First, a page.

High-level heavyweight boxing will return in earnest this winter

The heavyweight division got interesting again.

The fight every genuine boxing fan wanted to see – Tyson Fury vs. Oleksandr Usyk for the undisputed championship – was finally set for Feb. 17 in Saudi Arabia. And a card featuring former beltholders Deontay Wilder and Anthony Joshua against separate opponents was announced for Dec. 23 in the same location.

The Fury-Usyk matchup was a no-brainer. The showdown will result in the first undisputed champ since Lennox Lewis a generation ago, which makes it arguably the most important possible matchup in the sport.

The road to the event has been rocky, however. The two were expected to meet in April but talks broke down over terms for a potential rematch, after which each man took different routes that led both of them to near disasters.

Usyk went down and was hurt badly by a body shot in the fifth round that was deemed a low blow against Daniel Dubois on Aug. 26, a controversial ruling that might’ve saved the Ukrainian’s titles and the potential meeting with Fury.

He was given time to recover, quickly took control and stopped Dubois in Round 9.

Fury ended up facing MMA star and boxing newbie Francis Ngannou in what was supposed to be a glorified – and lucrative – exhibition on Oct. 28. However, Fury, performing like a journeyman, was fortunate to emerge with a close-decision victory.

Indeed, both men were lucky to have not screwed up a chance to take part in one of the biggest fights in years.

Who wins?

I thought Fury would have his way with Usyk, a tremendous boxer but the much smaller man. Fury can box too and could outweigh Usyk by 50 pounds. Now, after Fury’s embarrassment against Ngannou, I’m not as certain.

Maybe Fury has lost something, as many suggested after his split decision victory. Maybe he took victory for granted, leaving him illprepared. Maybe Ngannou, who was making his boxing debut, is a natural. And maybe Fury’s problem was a combination of all of the above.

The fighters’ success combined with recent events makes Fury vs. Usyk as fascinating as any matchup.

“The whole planet will witness the biggest heavyweight fight of this century,” said Alex Krassyuk, Usyk’s promoter.

The card featuring Wilder and Joshua could be more entertaining than Fury-Joshua. Wilder is scheduled to face former titleholder Joseph Parker in what could be a difficult matchup for him while Joshua will take on solid contender Otto Wallin.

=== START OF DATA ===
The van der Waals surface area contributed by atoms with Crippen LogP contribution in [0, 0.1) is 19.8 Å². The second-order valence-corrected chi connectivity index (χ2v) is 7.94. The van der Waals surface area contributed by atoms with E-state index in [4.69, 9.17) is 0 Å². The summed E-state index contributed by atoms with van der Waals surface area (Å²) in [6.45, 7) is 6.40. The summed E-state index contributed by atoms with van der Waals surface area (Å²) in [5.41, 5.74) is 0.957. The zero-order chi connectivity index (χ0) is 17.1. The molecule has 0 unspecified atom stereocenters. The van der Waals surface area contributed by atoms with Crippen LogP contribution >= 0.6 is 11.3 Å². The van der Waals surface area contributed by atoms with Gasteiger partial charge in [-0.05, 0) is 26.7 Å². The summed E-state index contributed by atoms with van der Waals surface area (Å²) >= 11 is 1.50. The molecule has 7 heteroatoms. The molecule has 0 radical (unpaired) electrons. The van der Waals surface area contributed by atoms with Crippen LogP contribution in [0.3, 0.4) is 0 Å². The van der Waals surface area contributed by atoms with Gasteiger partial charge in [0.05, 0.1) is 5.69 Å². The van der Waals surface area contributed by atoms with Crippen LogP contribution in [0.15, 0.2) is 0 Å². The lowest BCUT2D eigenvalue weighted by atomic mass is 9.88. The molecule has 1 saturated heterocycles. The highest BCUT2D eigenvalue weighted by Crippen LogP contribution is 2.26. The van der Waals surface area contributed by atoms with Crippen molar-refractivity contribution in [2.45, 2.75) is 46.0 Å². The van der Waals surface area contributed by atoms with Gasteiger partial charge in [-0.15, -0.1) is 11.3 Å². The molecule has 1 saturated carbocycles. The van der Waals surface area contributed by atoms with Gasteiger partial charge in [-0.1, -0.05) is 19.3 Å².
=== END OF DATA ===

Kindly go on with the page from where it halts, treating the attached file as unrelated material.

I expect Wilder to stop Parker – as Joe Joyce did last year – but the Kiwi, with victories over Andy Ruiz and Derek Chisora (twice), might be the knockout artist’s toughest opponent other than Fury.

And Wallin, who once gave Fury all he could handle, has the all-around ability to beat Joshua if the former champ isn’t at the top of his game.

Of course, the most exciting thing about the Dec. 23 and Feb. 17 cards is what might follow next year. Some possibilities:

  • A rematch. Fury vs. Usyk reportedly has a rematch clause, meaning a second fight would be likely if the original is competitive or controversial in any way. That could happen next summer.

  • Fury vs. Joshua if Fury beats Usyk and they don’t fight again. Fury-Joshua would be the biggest event in the history of British boxing (Wembley Stadium?) and massive worldwide.

  • Wilder vs. Joshua, assuming they win their fights. That’s another potential matchup that has been discussed for many years. And for good reason.

  • The Fury vs. Usyk winner (in one or two fights) could face Wilder if he beats Joshua. I wouldn’t want to see another Fury-Wilder matchup but Wilder-Usyk, a battle between relatively light heavyweights, would be intriguing.

Bottom line: This is a huge winter for heavyweight boxing. And it could get better going forward.

Story originally appeared on Boxing Junkie